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Light is both a particle and a wave. Light has properties of both a particle and an electromagnetic wave but not all the properties of either. It consists of photons that travel in a wave like pattern.
The debate has raged for generations amongst the giants of the physics community regarding the nature of light, namely whether it is a particle or an electromagnetic wave. For centuries, this mysterious and elusive phenomenon left scientists baffled because with each experiment conducted to define its nature, it seemed to change the way it behaved.
In simple terms, light is one of nature’s freaky exceptions, and is considered to be both a wave and a particle. This variability is also one of the fundamental tenets of the theory of Quantum Mechanics. Let’s look at what happened over the years as people came to this important conclusion.
Light is a Particle
The idea that light may be a particle was first advocated by Sir Issac Newton, but the idea didn’t catch on particularly well until the 19th century, when Albert Einstein revived the view. He argued that properties such as the reflection and refraction of light could only be explained if light was made up of particles.
Waves do not travel in straight lines and cannot exhibit those properties outlined by Newton and Einstein. However, if that’s true, then why was light rejected as a particle? The partial answer is that it did not fulfill or have all the properties that define a particle. A particle is a minute fragment or a quantity of matter with certain properties, such as mass and volume. The smallest unit of light is considered to be a photon, which does not have mass. Also, results of experiments by other researchers during the period between Newton and Einstein showed light having wave-like properties, which made them conclude that light was energy, instead of matter.
Nope, Light is an Electromagnetic Wave
A number of scientists, including Fresnel, Young and Maxwell, are credited with investigating the wave-like properties of light. A wave is a transfer of energy from one point to another without the transfer of material between the two points. Young performed the single-slit experiment, which was instrumental in establishing the wave-like properties of light, such as interference and diffraction. He passed a beam of light through a slit and observed the image it formed on the screen placed behind the slit screen.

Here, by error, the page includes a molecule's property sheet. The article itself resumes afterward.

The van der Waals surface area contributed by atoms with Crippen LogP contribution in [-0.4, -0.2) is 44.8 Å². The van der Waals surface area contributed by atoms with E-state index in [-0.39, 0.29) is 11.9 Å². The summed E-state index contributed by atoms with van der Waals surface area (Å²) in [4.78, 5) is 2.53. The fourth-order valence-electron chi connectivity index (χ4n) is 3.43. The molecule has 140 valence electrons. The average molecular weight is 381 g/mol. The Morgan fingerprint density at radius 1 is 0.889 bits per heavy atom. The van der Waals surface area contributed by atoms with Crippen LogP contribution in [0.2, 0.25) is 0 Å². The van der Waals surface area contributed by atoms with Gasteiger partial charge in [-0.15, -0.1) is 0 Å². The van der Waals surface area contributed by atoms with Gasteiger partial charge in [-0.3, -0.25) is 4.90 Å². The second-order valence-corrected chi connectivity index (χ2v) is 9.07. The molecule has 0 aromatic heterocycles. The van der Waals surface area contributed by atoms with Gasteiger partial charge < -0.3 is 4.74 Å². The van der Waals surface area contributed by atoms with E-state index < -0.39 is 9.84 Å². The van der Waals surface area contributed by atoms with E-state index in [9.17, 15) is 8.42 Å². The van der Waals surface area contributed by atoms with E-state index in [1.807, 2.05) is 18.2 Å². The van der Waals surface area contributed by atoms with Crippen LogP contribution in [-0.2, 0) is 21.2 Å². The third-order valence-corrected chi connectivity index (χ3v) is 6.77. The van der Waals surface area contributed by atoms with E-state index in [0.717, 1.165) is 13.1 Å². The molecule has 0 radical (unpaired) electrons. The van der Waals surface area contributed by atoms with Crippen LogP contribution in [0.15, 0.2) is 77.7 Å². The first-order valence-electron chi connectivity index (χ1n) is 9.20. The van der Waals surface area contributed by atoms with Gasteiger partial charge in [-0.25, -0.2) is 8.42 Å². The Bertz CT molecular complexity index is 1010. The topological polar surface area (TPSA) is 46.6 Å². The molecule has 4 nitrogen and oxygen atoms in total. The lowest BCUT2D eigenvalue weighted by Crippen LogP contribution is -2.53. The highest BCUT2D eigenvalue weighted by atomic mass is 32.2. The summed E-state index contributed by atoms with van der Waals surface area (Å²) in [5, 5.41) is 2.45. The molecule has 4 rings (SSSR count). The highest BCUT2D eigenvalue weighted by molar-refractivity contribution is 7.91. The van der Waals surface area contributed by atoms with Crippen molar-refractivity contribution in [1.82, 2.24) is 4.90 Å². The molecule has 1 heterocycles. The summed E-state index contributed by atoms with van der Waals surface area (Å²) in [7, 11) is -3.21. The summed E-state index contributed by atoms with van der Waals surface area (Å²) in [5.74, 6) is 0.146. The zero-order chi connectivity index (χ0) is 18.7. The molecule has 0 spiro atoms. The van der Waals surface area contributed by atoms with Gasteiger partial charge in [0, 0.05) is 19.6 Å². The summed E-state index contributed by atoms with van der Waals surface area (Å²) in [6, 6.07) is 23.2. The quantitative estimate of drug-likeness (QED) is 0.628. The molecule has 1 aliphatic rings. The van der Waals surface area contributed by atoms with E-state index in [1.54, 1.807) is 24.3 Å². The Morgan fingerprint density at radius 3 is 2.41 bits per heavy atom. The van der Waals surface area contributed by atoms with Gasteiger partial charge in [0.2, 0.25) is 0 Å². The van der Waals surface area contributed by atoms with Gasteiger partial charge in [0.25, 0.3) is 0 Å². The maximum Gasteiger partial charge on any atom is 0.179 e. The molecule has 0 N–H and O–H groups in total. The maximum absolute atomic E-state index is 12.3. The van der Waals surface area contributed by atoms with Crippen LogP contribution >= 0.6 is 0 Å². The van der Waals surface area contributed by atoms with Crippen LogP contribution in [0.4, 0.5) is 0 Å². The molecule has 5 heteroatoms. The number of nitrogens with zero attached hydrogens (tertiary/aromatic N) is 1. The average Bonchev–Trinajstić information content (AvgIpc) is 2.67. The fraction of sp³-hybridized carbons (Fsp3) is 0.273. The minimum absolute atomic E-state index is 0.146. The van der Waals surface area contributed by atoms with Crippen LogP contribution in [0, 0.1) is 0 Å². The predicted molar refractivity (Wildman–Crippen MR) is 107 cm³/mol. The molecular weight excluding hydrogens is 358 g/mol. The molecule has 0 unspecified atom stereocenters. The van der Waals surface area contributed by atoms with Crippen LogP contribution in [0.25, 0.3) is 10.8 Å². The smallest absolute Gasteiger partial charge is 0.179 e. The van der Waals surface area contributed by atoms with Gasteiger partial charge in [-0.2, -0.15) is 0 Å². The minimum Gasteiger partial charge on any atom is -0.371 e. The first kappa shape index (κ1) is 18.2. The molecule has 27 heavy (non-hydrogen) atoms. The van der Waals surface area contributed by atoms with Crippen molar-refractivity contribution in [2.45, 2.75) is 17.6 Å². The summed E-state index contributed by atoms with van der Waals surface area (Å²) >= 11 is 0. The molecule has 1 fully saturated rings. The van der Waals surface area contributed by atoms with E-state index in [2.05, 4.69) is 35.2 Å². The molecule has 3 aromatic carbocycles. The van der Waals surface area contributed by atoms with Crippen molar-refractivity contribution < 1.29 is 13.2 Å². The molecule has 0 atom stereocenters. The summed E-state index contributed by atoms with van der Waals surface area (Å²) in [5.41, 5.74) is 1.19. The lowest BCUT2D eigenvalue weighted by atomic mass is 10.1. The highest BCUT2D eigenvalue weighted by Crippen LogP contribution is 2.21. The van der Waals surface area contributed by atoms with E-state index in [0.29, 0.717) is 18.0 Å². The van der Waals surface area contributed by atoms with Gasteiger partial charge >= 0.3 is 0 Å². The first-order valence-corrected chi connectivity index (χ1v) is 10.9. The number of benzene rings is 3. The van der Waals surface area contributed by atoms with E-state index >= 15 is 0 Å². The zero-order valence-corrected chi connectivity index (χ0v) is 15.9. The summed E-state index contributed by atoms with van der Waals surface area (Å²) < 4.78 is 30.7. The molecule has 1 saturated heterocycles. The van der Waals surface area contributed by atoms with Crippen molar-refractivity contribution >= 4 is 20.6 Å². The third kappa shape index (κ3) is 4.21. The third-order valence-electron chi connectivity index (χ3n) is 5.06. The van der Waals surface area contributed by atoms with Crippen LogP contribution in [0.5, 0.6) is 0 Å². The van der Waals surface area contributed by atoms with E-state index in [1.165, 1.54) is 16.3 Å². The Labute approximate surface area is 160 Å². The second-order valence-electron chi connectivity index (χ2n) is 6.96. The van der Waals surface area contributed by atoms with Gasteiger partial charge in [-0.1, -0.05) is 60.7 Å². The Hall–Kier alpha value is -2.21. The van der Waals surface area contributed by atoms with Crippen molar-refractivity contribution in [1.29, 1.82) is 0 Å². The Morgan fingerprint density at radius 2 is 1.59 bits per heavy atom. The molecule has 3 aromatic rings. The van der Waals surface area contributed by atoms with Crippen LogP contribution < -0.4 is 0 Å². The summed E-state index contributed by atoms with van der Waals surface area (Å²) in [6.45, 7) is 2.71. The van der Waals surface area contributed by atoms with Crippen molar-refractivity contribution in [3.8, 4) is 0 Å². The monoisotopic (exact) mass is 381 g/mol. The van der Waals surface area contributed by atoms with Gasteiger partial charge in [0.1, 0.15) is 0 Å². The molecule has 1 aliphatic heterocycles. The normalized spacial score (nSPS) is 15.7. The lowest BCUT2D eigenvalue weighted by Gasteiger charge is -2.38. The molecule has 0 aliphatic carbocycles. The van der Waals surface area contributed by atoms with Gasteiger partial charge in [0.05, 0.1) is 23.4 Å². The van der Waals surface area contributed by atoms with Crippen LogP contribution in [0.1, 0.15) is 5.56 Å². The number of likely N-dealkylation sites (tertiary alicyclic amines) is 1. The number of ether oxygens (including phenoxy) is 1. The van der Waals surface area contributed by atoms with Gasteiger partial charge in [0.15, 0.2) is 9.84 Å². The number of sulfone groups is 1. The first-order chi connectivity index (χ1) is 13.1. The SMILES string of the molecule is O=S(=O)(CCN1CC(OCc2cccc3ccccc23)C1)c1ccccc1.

If the corpuscular theory of light (light is a particle) proposed by Newton was true, then the pattern on the screen should have been light in the shape and size of the slit. However, the light pattern on the screen was more diffused/ diffracted, which indicated that light has an interference property, just like those exhibited by energy waves. Interference is a phenomenon in which two waves (considered to be linear systems) either have an additive or subtractive effect on each other’s intensity, which make the resultant wave either greater or lower in amplitude.
Einstein and the Photoelectric Effect
Einstein observed that when light is exposed to metal, electrons fly out of the metal surface, which is very unusual if light was only a wave. The strange thing about the photoelectric effect is that the energy of the electrons (photoelectrons) that fly out of the metal does not change, regardless of whether the light is weak or strong (If light were a wave, strong light should cause photoelectrons to fly out with great power.)
Einstein then proposed that light is actually made up of tiny packets of energy that travel or propagate in a wave-like manner. The particle he conceived was a photon, and he speculated that when electrons within matter collides with photons, the former takes the latter’s energy and flies out. He went on to argue that the higher the oscillation frequency of the photons that strike, the greater the electron energy that will come flying out. This fact is perfectly illustrated through the double-slit experiment.
Using the same method as the single slit, the only modification is that the screen with the slit now has two parallel slits and light behavior is again observed on the screen placed behind the double-slit plate. The wave-like nature of light causes the light waves passing through the two slits to interfere, producing bright and dark bands on the screen—a result that would not be expected if light consisted of classical particles. However, the light is always found to be absorbed at the screen at discrete points, meaning as individual particles (not waves). Later, when detectors were installed at the slits, it was observed that each photon only passed through one of the slits, which is again a particle behavior, rather than a wave-like behavior.
In other words, light may have Dissociative Identity Disorder (DID), but at least we can stop arguing about it now!